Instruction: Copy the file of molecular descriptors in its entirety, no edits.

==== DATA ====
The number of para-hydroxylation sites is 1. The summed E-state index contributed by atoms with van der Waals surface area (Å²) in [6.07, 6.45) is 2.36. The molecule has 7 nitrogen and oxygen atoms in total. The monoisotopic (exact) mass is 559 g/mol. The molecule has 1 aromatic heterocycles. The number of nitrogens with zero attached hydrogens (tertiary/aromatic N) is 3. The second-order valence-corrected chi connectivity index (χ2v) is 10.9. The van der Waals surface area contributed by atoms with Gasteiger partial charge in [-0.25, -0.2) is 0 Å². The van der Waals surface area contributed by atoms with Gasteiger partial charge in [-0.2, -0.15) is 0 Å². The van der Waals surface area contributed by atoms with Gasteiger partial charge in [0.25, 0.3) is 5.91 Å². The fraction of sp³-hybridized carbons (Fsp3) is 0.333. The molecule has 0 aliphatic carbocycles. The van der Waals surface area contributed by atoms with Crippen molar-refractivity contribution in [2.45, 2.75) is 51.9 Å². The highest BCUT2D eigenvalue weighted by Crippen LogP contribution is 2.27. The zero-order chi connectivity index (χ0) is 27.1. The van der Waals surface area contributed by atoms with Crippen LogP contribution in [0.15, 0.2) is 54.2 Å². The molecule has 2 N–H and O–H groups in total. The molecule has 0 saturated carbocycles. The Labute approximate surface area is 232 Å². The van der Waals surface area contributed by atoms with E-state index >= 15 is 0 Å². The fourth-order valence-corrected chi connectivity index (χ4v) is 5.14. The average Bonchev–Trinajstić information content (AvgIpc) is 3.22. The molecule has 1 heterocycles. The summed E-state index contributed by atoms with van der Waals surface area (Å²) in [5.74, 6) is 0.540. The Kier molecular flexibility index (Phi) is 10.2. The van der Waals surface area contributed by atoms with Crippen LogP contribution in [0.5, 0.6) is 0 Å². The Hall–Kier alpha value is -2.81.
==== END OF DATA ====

The number of para-hydroxylation sites is 1. The summed E-state index contributed by atoms with van der Waals surface area (Å²) in [6.07, 6.45) is 2.36. The molecule has 7 nitrogen and oxygen atoms in total. The monoisotopic (exact) mass is 559 g/mol. The molecule has 1 aromatic heterocycles. The number of nitrogens with zero attached hydrogens (tertiary/aromatic N) is 3. The second-order valence-corrected chi connectivity index (χ2v) is 10.9. The van der Waals surface area contributed by atoms with Gasteiger partial charge in [-0.25, -0.2) is 0 Å². The van der Waals surface area contributed by atoms with Gasteiger partial charge in [-0.2, -0.15) is 0 Å². The van der Waals surface area contributed by atoms with Gasteiger partial charge in [0.25, 0.3) is 5.91 Å². The fraction of sp³-hybridized carbons (Fsp3) is 0.333. The molecule has 0 aliphatic carbocycles. The van der Waals surface area contributed by atoms with Crippen molar-refractivity contribution in [2.45, 2.75) is 51.9 Å². The highest BCUT2D eigenvalue weighted by Crippen LogP contribution is 2.27. The zero-order chi connectivity index (χ0) is 27.1. The van der Waals surface area contributed by atoms with Crippen LogP contribution in [0.15, 0.2) is 54.2 Å². The molecule has 2 N–H and O–H groups in total. The molecule has 0 saturated carbocycles. The Labute approximate surface area is 232 Å². The van der Waals surface area contributed by atoms with E-state index >= 15 is 0 Å². The fourth-order valence-corrected chi connectivity index (χ4v) is 5.14. The average Bonchev–Trinajstić information content (AvgIpc) is 3.22. The molecule has 1 heterocycles. The summed E-state index contributed by atoms with van der Waals surface area (Å²) in [5.74, 6) is 0.540. The Kier molecular flexibility index (Phi) is 10.2. The van der Waals surface area contributed by atoms with Crippen LogP contribution in [0.5, 0.6) is 0 Å². The Hall–Kier alpha value is -2.81.